Entrepreneurial accountant and international business consultant Ross Boyd is embarking on a major push into Scotland to bring his innovative people- and technology-driven offering to the country’s small-to-medium businesses.
The strategic expansion, which will be led personally by Ireland- and London-based Boyd, will aim to increase his group’s turnover by 50% within 12 to 18 months and will lead to a significant number of high-level posts in the longer term.
The new operation, which has just launched in Glasgow, is designed to capitalise on the successes enjoyed among SMEs in his Belfast and London practices, based on employing the latest technology to improve service delivery for clients.
He said: “A lot of accountancy firms in Scotland are have been around for many years and are still adapting to modern, business led advice and technologically up-to-date practices.
“We aim to give clients a modern, informed, service backed by the latest advances in technology and there is room in the margin created by the Scottish market to allow us to do that while still competing on quality.
“Many traditional accountants see their role as making their clients compliant and safe. Clearly, we subscribe to this doctrine, with one difference – we will also make them wealthier through our quality business insights and advice.”
Mr Boyd, who graduated from the University of Strathclyde in Glasgow, already has a strong portfolio of clients on the West Coast of Scotland, ranging as far north as Oban.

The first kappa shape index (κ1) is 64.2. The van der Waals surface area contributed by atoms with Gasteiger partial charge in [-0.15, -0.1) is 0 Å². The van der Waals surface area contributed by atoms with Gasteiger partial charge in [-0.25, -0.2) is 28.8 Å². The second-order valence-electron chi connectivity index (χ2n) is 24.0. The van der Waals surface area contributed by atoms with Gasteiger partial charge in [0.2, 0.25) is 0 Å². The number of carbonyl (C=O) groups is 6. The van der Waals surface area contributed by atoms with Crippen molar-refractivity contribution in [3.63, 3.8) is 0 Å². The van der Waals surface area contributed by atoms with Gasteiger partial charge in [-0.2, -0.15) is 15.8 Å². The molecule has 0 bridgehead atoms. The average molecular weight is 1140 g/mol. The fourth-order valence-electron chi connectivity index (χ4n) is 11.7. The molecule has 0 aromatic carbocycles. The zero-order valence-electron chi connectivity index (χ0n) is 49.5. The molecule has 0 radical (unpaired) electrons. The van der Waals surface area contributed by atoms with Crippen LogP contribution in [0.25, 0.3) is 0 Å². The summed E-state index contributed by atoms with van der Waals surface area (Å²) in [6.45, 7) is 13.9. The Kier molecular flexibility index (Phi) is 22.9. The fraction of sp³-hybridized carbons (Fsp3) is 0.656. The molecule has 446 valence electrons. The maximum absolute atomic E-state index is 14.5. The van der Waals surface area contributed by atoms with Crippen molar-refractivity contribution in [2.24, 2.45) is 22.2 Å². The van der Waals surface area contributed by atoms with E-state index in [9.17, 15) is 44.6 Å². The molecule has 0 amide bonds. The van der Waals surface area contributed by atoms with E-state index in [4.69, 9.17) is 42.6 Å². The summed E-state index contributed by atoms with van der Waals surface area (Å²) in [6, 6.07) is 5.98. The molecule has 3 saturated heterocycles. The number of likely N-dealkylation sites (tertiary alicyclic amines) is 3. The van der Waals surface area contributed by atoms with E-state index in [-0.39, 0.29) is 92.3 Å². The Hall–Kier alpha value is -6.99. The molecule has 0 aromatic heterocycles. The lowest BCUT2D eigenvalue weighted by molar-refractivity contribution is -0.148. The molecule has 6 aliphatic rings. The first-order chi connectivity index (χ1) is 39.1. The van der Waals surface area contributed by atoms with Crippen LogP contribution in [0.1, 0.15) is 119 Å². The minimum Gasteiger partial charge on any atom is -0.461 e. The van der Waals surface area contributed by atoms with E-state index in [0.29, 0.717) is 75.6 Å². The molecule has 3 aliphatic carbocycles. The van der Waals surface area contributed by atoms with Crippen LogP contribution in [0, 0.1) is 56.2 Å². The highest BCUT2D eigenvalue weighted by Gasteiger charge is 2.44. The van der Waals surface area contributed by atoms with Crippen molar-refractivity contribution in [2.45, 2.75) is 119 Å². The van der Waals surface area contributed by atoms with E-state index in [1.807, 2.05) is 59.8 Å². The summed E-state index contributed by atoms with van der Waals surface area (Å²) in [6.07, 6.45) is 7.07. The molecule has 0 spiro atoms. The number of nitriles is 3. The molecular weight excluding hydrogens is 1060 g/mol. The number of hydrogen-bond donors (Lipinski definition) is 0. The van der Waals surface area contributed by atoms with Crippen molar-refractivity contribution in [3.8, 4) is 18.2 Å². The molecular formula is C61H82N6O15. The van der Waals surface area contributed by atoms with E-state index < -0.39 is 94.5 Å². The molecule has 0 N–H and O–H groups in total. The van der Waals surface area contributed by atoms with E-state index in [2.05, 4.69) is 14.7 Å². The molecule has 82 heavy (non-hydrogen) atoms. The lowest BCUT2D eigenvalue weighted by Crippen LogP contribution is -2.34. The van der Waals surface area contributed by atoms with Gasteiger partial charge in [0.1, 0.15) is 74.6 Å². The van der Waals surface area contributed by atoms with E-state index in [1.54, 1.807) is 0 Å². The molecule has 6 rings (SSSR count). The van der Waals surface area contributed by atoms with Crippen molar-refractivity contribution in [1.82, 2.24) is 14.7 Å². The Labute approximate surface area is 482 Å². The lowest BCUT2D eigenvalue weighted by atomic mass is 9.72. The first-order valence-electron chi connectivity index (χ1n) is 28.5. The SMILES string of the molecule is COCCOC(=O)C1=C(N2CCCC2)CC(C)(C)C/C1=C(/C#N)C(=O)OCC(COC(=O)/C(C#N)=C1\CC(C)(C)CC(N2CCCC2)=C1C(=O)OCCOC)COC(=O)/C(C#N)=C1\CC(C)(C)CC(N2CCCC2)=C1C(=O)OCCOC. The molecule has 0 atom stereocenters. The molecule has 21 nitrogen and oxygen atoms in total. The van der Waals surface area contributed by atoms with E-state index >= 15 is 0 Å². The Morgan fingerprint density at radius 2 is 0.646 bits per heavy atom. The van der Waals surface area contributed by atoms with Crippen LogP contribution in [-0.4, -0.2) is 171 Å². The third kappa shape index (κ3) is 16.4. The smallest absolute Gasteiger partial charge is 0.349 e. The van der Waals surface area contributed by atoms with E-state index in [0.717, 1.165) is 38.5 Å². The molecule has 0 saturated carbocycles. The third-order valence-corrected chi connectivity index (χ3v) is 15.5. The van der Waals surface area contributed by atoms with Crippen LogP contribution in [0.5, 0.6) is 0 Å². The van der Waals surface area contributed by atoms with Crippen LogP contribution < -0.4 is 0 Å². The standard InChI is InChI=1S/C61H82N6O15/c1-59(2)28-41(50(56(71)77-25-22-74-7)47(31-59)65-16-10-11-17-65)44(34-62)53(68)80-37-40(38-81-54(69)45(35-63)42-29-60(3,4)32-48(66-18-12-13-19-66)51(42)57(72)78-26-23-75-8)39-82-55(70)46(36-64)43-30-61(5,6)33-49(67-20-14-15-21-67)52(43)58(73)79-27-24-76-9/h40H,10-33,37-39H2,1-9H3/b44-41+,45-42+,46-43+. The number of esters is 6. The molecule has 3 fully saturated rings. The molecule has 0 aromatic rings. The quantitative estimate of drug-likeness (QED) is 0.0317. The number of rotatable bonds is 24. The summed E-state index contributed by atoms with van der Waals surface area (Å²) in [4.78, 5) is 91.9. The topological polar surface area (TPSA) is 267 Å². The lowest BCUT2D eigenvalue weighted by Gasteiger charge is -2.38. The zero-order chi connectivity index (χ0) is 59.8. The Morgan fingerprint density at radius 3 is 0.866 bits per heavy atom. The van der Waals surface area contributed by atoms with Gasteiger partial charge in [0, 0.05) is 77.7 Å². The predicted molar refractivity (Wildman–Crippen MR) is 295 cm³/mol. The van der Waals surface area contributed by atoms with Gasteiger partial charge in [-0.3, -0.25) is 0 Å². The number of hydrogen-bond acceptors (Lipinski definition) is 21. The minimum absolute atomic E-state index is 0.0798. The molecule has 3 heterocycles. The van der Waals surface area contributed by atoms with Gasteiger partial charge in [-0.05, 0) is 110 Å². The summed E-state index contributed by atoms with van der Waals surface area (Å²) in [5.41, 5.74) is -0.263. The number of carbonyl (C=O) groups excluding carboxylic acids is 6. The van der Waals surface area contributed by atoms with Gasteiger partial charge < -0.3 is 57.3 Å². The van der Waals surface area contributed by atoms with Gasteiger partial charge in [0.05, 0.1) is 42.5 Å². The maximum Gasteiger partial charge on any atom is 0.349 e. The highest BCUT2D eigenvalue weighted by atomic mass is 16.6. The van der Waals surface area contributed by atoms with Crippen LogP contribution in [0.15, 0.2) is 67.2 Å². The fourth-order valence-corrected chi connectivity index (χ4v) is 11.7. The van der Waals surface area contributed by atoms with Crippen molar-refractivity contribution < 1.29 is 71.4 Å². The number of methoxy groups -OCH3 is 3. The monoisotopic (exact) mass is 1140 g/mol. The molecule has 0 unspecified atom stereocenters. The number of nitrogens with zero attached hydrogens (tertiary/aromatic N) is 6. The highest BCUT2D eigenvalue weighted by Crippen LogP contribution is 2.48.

He sees Scotland as fertile new territory which he is predicting will boost current turnover of £500,000 by £250,000 within 12 to 18 months of launch. He employs 12 people in Belfast and expects that number to be matched in the Glasgow office within a few years.
His business acumen is grounded in shipbuilding, where he cut his teeth after gaining a degree in naval architecture. After a career which encompassed engineering, international deals and costing ship repair work, he progressed to accountancy.
He worked with PKF, now part of BDO, in London and then Deloitte before being head-hunted by the mid-size firm in Belfast with which he had trained. In 2010, at the height of the recession, he established his own firm.
“I knew that if I could get through the rough times of the worst downturn in living memory,” he said, “I would be well set up and established when the economic weather eventually started to clear.”
At the moment, some 60% of his business is in Ireland, both north and south, and the rest is divided equally between Scotland and England. He believes that having endured conditions in Northern Ireland – “during the toughest years of the UK recession” – his firm is perfectly equipped to bring a new kind of accountancy offering to Scotland.
He said: “We already deal with Top 500 enterprises in Scotland on a project basis providing a range of specialist transaction services, but SMEs are the ones who have been most impacted hit by changes to audit and changes to technology and we are offering them a bundled service that makes the clients lives easier enabling them to gain increased profits.”
For Mr Boyd, an added benefit of operating in Scotland will be the expansion of the talent pool available to his wider group.
“We will be looking to recruit individuals who are willing to bring a top level mindset to a smaller firm for the benefit of our existing and future clients”, he said.